ISLAMABAD, Pakistan — Pakistan averted a political showdown on Monday as officials reopened a key national highway that supporters of a militant Islamist group had occupied for days, following a secret pact between the government and the group.
The agreement defused a crisis that had left the country reeling in recent days, the latest in a series of debilitating standoffs with Islamist hard-liners protesting perceived blasphemy. But it also illustrated the growing influence and power of such groups, including Tehreek-e-Labaik Pakistan, or T.L.P., which Pakistan banned as a terrorist organization in April, and the weak civilian government’s struggle to assert itself amid economic troubles and rising inflation.
“Just because the government has reached an ‘agreement’ with the T.L.P., it does not mean that such public outcry against blasphemy will not raise its head again,” said Saad Rasool, a constitutional lawyer and newspaper columnist.
After a violent, dayslong face-off with members of T.L.P. that left four police officers dead, the Pakistani government announced Sunday that it had entered into an agreement with the group, but did not disclose the terms publicly. Many of the group’s supporters remained on the national highway, hoping to pressure the government to follow through on the promises made in the agreement.
The latest standoff began on Oct. 21, when thousands of supporters of T.L.P. began marching toward Islamabad from Lahore, 240 miles away. They demanded the release of the group’s leader, Saad Hussain Rizvi, who was arrested in April, and the withdrawal of terrorism charges against hundreds of its members.
The group also demanded the expulsion of the French ambassador over cartoons published in France that depicted the Prophet Muhammad. The government of Prime Minister Imran Khan had agreed to put the question of expulsion to a parliamentary vote last spring but did not follow through.
Violent clashes last week between protesters and the police left four officers dead and 114 other officers wounded, some critically.
After the police failed to stop the marchers — many of them armed — paramilitary troops were called in to quell the violence.
By Friday, the protesters were camped along a key national highway, a portion of the Grand Trunk Road that is roughly 100 miles south of Islamabad, where paramilitary troops cautioned them against advancing farther.
Mr. Khan’s government initially adopted a tough stance, with some cabinet ministers saying the protest would not be tolerated. The protesters paid little heed and vowed to press ahead.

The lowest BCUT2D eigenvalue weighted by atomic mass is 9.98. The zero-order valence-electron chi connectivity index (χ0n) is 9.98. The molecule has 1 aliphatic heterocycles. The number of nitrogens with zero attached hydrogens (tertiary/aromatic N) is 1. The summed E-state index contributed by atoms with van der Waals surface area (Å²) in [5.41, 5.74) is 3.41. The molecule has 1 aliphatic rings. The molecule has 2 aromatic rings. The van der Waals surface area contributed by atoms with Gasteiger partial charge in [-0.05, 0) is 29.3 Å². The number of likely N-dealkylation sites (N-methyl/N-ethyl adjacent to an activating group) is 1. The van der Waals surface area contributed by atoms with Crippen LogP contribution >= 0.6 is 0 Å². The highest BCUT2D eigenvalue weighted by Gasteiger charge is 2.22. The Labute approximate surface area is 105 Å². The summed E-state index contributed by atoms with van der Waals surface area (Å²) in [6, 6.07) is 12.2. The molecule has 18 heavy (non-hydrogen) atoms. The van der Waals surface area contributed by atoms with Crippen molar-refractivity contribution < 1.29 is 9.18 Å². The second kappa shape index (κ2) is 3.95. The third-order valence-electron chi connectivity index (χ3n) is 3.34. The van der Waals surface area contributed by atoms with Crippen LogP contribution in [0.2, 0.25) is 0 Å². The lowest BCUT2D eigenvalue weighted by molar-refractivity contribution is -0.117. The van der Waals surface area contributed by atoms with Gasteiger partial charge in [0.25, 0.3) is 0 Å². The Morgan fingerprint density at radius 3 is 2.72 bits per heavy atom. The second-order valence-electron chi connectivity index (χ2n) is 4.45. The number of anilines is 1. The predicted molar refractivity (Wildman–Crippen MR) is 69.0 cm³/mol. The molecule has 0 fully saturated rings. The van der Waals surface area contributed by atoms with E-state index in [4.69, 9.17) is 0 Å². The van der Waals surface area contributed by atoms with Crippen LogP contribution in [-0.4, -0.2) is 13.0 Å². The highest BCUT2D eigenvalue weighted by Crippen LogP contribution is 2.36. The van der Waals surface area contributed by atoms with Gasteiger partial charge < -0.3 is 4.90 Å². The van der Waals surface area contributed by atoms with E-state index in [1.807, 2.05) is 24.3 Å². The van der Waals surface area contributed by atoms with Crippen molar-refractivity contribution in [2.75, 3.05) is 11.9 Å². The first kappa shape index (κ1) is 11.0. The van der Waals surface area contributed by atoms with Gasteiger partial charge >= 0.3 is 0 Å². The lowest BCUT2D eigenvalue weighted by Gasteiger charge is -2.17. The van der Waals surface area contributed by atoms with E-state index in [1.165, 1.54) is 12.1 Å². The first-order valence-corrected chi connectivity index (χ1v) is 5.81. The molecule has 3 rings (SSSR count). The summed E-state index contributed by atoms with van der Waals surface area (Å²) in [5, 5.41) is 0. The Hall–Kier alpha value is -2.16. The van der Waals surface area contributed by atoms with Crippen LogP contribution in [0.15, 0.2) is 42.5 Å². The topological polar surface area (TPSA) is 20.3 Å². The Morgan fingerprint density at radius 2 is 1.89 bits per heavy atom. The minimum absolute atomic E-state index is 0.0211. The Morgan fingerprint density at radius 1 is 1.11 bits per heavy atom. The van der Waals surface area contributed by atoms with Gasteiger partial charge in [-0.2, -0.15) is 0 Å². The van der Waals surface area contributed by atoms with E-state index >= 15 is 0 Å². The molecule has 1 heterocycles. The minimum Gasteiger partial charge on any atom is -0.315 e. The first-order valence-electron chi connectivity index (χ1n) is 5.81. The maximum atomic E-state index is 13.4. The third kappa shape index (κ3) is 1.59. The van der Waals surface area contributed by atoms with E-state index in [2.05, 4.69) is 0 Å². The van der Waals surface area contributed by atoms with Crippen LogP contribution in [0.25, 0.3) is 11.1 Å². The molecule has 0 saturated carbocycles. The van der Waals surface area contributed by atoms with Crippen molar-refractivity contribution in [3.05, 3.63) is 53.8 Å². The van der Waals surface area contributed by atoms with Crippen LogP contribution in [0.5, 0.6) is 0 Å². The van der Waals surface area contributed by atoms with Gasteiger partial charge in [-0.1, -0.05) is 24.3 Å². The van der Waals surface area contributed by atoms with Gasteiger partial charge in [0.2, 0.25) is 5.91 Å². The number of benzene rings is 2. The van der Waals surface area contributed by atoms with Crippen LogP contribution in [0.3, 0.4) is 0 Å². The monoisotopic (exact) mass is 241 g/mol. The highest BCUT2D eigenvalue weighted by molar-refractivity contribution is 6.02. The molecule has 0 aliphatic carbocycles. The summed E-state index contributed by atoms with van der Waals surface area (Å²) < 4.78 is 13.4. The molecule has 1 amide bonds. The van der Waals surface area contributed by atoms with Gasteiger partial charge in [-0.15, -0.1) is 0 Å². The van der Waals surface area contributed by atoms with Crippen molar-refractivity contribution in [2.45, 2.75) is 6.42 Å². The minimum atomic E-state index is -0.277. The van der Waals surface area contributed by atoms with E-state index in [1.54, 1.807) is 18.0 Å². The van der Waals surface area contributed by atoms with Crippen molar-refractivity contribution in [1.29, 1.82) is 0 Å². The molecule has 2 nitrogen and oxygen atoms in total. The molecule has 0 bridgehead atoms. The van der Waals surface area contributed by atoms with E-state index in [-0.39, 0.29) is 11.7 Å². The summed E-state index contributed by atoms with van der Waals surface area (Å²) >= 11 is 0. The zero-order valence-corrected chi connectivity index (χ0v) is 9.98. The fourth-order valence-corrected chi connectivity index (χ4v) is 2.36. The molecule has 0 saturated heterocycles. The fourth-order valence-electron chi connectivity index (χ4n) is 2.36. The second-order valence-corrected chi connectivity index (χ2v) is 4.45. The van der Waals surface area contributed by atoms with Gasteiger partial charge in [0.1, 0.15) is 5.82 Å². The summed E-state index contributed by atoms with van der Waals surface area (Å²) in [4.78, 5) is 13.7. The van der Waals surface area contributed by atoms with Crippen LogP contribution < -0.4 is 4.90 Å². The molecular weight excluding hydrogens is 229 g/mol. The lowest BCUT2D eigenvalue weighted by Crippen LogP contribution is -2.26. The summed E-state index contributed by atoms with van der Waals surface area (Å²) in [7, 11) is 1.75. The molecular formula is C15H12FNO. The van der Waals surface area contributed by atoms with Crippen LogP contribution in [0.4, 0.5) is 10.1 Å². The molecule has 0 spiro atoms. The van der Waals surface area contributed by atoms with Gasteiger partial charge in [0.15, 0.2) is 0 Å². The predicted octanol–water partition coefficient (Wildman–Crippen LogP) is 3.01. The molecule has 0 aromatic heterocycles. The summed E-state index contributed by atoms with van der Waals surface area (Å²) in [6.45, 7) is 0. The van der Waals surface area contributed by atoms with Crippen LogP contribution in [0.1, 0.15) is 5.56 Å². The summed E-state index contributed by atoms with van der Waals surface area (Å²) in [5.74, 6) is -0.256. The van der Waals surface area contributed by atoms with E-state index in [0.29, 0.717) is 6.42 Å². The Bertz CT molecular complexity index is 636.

The unrest paralyzed several cities in Punjab Province, as the authorities used shipping containers to barricade highways and blocked internet services. Businesses were shut down around the Grand Truck Road, one of the busiest national highways and an artery to several industrial cities. Supply lines were choked, officials said, affecting food relief campaigns to neighboring Afghanistan.
As fears grew of an escalation in violence over the weekend, hectic meetings took place between the government and T.L.P., brokered by senior religious figures.
On Sunday afternoon, Mufti Muneebur Rehman, an influential cleric who acted as a guarantor for T.L.P., and glum-looking cabinet ministers addressed a news conference in Islamabad to disclose the agreement.
“This is not a victory or defeat of any side,” Mr. Rehman said, adding that details of the agreement would be made public later.
As part of the pact, the terms of which were widely reported by local media, T.L.P. dropped its demand that Pakistan cut off diplomatic ties with France. In exchange, the government agreed to release members of the group who had been imprisoned and not bring new charges against the group’s leaders. It also agreed to lift its ban against the group.
Opposition leaders demanded more clarity.
Among them was Sherry Rehman of the Pakistan Peoples Party, who wrote on Twitter: “What is the agreement made and why will it be disclosed at ‘an appropriate time?’ Peace with the state on what terms?”
Arif Rafiq, president of Vizier Consulting, a political risk advisory company in New York, said that the protests in Pakistan over blasphemy go back as far as the 1970s and described T.L.P. as a problem for the government that it will not easily solve.
“There’s no overnight solution to the Labaik challenge,” he said. “It’s a niche group with strong grass-roots appeal in Pakistan’s major population centers. And it’s capable of leveraging that support both on the street and at the ballot box.”
Mr. Rasool, the constitutional lawyer, said, “The state of Pakistan, in partnership with moderate clerics, must find a concerted narrative of nonviolence against events of blasphemy.”
Sunni Muslims, especially of the Barelvi sect, who make up a majority of Pakistan’s population, view depictions of the Prophet Muhammad as blasphemous. Perceived insults have prompted angry protests and mob violence.
T.L.P. has channeled this anger within the Pakistani population and has emerged as a powerful force in recent years, with its ability to mount violent protests and rallies. The recent protest was at least its sixth major confrontation with the government.
The potency of the threat the T.L.P. poses is not lost on Pakistan’s civil and military leadership.
In a briefing late Friday at the country’s spy agency headquarters in Islamabad, senior security officials and cabinet ministers told a group of journalists, including The New York Times, that the state could not allow an armed group to challenge its rule. But they appeared fearful of a clash between the protesters and the paratroopers, who fall under the army’s chain of command.
Citing the potential for violence if armed troops confronted protesters, a senior intelligence official said such a crackdown would be imposed only as a last resort.